Tag Archives: lee valley order

I have a tool habit… and I work with geniuses

6 Apr

Hey friends! I have more on tools today! I bought a little box of goodies from Lee Valley again. I also worked on my dust collection system, and I have a little bit of genius jury rigging to share with you from work.

First up; dust collection! I am a little annoyed to admit that I’ve bought a bunch of dust fittings that for some reason are not made to fit to standard sized vac hoses or the dust ports of my machines. Even the dust separator lid I’d bought had some weird sized fittings. So I finally had it out with all these fittings and cobbled together solutions for ALL of the machines I’d bought them for!

I've been carefully avoiding large chips with my vacuum because they clog the 1 1/4" hose very easily.

I’ve been carefully avoiding large chips with my vacuum because they clog the 1 1/4″ hose very easily.

Well I finally found a solution and cleaned the entire shop.

Well after a near melt down, I came to  a solution and cleaned the entire shop.

So I bought the lid a while back but only got around to modifying it recently. The fittings were stepped and I had to cut off the smaller steps to get my hoses to fit.

I bought this dust separator lid a while back and have finally got it hooked up. The fittings were stepped and I had to cut off the smaller steps to get my hoses to fit. I used my  bandsaw to slice the steps off, then followed up on the edge sander. Now everything fits!

It's hard to make out but there are all kinds of debris in here that easily would have clogged my vac hose! Now I have to come up with a solution to keep the bucket from tipping over every other second. I'm thinking of making a rolling base that will hold my shop vac and the separator.

It’s hard to make out but there are all kinds of debris in here that easily would have clogged my vac hose! Now I have to come up with a solution to keep the bucket from tipping over every other second. I’m thinking of making a rolling base that will hold my shop vac and the separator.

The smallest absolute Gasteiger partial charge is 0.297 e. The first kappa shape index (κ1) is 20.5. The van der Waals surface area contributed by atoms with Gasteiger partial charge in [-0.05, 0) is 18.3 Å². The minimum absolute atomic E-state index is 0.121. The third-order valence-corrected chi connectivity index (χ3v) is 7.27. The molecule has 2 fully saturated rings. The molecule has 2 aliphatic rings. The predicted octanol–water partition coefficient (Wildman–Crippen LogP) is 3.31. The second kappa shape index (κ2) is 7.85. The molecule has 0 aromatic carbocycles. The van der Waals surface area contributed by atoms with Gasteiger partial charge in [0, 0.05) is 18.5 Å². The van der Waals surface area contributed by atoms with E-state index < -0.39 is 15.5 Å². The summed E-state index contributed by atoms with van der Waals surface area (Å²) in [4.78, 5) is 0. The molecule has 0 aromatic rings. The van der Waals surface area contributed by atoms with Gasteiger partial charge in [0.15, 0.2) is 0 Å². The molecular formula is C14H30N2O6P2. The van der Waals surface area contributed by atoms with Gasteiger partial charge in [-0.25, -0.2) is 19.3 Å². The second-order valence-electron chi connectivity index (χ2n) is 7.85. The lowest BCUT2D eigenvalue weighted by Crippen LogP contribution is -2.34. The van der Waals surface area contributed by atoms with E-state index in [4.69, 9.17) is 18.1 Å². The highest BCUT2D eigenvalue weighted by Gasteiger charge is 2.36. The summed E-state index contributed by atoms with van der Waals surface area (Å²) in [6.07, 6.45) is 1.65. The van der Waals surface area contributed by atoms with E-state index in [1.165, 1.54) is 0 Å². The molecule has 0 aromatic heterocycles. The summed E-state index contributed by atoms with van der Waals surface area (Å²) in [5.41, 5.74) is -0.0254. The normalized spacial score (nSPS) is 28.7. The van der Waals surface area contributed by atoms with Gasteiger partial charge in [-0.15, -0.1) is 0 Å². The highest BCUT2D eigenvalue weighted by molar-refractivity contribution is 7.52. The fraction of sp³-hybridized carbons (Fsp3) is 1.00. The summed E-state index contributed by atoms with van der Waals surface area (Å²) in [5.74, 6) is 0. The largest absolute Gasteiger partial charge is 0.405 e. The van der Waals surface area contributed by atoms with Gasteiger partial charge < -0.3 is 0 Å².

And here’s a bit on what I bought from Lee Valley:

I finally bought a set of guide bushings for my router, and an inlay kit while I was at it.

I finally bought a set of guide bushings for my router, and an inlay kit while I was at it.

I was rather disappointed with the small size of this package, but at least it will give me a start on practicing my marquetry. And I have the lamp shade in line as my next project.

I was rather disappointed with the small size of these veneer sheets, but at least it will give me a start on practicing my marquetry. And I have a lamp shade project in mind for this that I’ll start on soon!

Can't say I'll buy these scraps again though.

Can’t say I’ll buy these scraps again though.

Okay so ever since I saw a video of Frank Klausz cutting a mortise with one of these I knew I would need to try it myself.

Okay so ever since I saw a video of Frank Klausz cutting a mortise with one of these I knew I would need to try it myself.

And finally I was at work yesterday and I was simply dazzled by a jig my co-worker had made. I asked him if I could take photos and he was happy to share his idea. EVERYONE should build one of these!!!!

Check out this edge trimming jig! There is even thought put into deflecting the chips with a piece of plexi-glass

Check out this edge trimming jig! There is even thought put into deflecting the chips with a piece of plexi-glass

Here you can see the router bit, which has a bearing and is lined up just a hair below the surface of the mdf fence.

Here you can see the router bit, which has a bearing and is lined up just a hair below the surface of the mdf fence.

From the side you can see that the mdf is relieved from the mdf right where the edging rides up against the router base

From the side you can see that the mdf is relieved with a groove right where the edging rides up against the router base

So if you didn’t already notice the last photo shows it very well, the whole jig is made with the edge guide that comes with your router! Simply screw on a piece of mdf that you’ve made a hole in for the bit, and a groove in that allows the edging to pass freely by the fence, and voila! The perfect edge trimming jig. I couldn’t get enough of his demonstrating  how easy it was to use, he barely had to lift a finger and his edge was knocked down to a hair above the surface.

Woodworkers are a clever pack of friendly creatures.

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